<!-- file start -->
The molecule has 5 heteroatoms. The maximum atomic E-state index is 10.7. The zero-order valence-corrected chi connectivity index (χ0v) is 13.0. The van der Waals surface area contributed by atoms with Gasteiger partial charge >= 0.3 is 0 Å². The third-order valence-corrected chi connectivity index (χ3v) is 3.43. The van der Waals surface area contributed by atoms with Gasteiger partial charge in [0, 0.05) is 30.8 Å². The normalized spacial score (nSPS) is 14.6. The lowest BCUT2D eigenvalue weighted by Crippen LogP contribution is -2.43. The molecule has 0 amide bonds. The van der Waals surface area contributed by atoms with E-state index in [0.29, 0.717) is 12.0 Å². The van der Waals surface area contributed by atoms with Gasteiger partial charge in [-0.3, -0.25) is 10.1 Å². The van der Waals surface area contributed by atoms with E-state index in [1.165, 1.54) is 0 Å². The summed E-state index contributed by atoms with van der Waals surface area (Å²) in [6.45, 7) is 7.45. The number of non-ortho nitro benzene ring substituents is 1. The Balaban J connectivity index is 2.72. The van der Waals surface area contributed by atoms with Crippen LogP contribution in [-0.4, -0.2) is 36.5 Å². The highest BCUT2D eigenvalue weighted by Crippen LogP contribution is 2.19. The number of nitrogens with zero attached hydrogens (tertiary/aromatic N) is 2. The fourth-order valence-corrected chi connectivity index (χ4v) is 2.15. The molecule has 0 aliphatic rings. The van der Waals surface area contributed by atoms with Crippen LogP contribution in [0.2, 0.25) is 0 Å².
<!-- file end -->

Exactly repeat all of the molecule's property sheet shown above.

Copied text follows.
The molecule has 5 heteroatoms. The maximum atomic E-state index is 10.7. The zero-order valence-corrected chi connectivity index (χ0v) is 13.0. The van der Waals surface area contributed by atoms with Gasteiger partial charge >= 0.3 is 0 Å². The third-order valence-corrected chi connectivity index (χ3v) is 3.43. The van der Waals surface area contributed by atoms with Gasteiger partial charge in [0, 0.05) is 30.8 Å². The normalized spacial score (nSPS) is 14.6. The lowest BCUT2D eigenvalue weighted by Crippen LogP contribution is -2.43. The molecule has 0 amide bonds. The van der Waals surface area contributed by atoms with E-state index in [0.29, 0.717) is 12.0 Å². The van der Waals surface area contributed by atoms with Gasteiger partial charge in [-0.3, -0.25) is 10.1 Å². The van der Waals surface area contributed by atoms with E-state index in [1.165, 1.54) is 0 Å². The summed E-state index contributed by atoms with van der Waals surface area (Å²) in [6.45, 7) is 7.45. The number of non-ortho nitro benzene ring substituents is 1. The Balaban J connectivity index is 2.72. The van der Waals surface area contributed by atoms with Crippen LogP contribution in [-0.4, -0.2) is 36.5 Å². The highest BCUT2D eigenvalue weighted by Crippen LogP contribution is 2.19. The number of nitrogens with zero attached hydrogens (tertiary/aromatic N) is 2. The fourth-order valence-corrected chi connectivity index (χ4v) is 2.15. The molecule has 0 aliphatic rings. The van der Waals surface area contributed by atoms with Crippen LogP contribution in [0.2, 0.25) is 0 Å².